Whether esports count as sports has been asked by many people, in good and bad faith, many times over the year. Your personal answer to this question likely depends on a lot of variables; where you grew up, what you did in high school, etc.
The technical definition of a sport is “an activity involving physical exertion and skill in which an individual or team competes against another or others for entertainment.”
By this definition, esports are absolutely sports. The level of physical exertion one would need to play an esport isn’t the same as, say, American football or basketball, but there’s physical exertion. There’s also the element of competition for entertainment; esports fill arenas world-wide. If filling arenas and needing extreme amounts of hand-eye coordination doesn’t define these games as sports, well what does?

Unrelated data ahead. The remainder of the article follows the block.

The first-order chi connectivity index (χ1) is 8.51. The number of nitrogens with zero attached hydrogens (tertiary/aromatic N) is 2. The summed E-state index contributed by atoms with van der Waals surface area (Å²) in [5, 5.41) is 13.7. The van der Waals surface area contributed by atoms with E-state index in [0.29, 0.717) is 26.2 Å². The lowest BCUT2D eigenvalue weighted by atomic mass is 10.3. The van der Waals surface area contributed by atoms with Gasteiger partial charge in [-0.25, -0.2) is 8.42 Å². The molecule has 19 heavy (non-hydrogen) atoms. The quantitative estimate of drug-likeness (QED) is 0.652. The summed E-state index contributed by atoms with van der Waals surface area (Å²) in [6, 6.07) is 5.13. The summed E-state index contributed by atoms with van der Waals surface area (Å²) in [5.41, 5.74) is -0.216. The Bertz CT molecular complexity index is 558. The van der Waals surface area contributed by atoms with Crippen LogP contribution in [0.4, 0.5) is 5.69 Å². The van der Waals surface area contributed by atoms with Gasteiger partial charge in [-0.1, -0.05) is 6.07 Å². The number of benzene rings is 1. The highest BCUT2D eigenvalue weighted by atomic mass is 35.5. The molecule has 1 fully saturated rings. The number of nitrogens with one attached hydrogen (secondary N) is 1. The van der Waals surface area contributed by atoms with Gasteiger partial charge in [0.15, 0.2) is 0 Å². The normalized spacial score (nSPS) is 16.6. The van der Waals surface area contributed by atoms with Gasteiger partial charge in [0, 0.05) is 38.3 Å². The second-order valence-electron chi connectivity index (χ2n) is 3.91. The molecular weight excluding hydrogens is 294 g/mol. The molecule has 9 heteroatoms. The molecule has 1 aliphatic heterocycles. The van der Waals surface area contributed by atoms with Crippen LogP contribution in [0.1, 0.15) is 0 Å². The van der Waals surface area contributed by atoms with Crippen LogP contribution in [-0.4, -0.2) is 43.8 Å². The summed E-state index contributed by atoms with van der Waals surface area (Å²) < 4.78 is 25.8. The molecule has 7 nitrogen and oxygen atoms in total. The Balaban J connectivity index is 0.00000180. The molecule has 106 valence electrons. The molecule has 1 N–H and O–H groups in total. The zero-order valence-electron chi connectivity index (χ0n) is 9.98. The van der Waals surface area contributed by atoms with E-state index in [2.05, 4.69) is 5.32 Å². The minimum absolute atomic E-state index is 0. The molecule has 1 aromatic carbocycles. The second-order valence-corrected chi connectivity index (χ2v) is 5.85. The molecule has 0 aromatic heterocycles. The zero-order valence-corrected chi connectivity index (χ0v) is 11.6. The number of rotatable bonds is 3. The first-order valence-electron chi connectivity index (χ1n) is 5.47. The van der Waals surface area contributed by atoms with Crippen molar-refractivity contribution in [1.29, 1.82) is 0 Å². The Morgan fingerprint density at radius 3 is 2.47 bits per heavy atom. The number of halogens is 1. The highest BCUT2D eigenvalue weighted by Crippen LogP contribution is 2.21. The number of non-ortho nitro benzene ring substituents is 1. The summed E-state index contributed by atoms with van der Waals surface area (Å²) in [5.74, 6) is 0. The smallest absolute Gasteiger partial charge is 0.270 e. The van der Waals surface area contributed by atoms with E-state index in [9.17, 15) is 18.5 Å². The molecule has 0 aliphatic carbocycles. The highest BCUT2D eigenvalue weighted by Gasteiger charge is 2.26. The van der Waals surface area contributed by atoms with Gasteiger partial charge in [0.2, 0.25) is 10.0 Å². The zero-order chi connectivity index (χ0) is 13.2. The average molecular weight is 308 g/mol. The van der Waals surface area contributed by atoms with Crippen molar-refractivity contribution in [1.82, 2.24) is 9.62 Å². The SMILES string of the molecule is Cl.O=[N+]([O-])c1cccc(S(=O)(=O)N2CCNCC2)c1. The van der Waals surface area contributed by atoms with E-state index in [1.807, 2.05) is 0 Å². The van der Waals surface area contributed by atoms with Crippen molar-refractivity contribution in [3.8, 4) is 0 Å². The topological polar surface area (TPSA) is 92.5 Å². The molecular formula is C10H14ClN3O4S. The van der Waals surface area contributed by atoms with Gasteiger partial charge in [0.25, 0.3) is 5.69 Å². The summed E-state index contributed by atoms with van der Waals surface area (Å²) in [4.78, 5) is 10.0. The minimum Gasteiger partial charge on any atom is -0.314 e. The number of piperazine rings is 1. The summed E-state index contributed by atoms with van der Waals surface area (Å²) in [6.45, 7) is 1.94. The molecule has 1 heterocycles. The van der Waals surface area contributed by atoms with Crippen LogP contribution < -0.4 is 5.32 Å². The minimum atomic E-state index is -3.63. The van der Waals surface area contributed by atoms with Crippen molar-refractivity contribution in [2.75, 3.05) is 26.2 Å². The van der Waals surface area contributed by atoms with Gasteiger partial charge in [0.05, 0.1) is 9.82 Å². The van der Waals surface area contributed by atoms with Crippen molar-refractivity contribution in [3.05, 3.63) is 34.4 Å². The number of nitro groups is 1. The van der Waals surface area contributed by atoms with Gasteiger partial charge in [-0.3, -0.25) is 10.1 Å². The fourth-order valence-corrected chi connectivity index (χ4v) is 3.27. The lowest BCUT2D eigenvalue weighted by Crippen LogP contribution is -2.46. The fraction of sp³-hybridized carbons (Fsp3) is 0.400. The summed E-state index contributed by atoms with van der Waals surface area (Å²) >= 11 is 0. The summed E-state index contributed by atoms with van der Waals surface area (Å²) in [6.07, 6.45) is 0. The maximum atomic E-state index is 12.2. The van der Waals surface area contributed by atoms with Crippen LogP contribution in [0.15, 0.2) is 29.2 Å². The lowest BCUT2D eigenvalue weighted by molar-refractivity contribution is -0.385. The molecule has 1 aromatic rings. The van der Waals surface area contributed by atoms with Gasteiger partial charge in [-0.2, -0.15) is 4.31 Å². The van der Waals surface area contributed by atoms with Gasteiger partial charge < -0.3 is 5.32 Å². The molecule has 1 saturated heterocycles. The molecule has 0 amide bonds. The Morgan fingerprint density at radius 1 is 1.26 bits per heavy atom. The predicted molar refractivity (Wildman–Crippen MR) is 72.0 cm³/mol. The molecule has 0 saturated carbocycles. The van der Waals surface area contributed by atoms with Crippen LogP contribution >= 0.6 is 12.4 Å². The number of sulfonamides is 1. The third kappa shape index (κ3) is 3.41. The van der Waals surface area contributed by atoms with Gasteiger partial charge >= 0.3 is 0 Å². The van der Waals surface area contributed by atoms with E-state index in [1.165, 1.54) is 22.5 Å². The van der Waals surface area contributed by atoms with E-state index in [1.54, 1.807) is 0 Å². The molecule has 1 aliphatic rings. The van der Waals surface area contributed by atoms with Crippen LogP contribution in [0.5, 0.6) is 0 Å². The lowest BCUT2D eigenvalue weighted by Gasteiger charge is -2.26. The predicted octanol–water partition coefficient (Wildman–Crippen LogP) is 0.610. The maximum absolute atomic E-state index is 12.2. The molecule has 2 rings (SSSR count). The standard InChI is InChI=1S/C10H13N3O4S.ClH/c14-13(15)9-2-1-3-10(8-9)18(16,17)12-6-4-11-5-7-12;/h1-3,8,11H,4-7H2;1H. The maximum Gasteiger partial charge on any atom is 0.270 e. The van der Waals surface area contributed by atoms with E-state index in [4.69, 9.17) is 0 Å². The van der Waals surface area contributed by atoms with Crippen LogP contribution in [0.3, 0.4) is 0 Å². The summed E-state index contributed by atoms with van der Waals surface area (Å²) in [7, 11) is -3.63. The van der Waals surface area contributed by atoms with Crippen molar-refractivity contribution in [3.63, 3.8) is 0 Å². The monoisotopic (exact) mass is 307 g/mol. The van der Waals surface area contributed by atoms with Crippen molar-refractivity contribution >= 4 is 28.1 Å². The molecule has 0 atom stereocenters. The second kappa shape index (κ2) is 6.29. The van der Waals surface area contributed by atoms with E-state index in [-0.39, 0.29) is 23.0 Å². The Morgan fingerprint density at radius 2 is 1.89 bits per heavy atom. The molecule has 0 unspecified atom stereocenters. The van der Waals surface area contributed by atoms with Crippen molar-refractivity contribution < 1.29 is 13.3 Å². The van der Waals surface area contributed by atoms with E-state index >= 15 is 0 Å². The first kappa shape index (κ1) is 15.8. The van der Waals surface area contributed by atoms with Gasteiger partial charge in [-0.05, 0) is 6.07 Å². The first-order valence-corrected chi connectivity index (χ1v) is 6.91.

There are those who would say the level of physical exertion is too far removed from competitions that are normally labeled as “sports.” In the same way we don’t view bowling or darts on the same level as tennis, we don’t view esports the same way we view other, more physically stringent sports. Other than a few, isolated cases, playing League of Legends doesn’t make the player pour sweat the way tennis does. This argument is predicated on esports being so far removed they really don’t fit in the same category.
This doesn’t exclude esports from the sport category, however. Without a hard and fast definition, it’s difficult to say definitively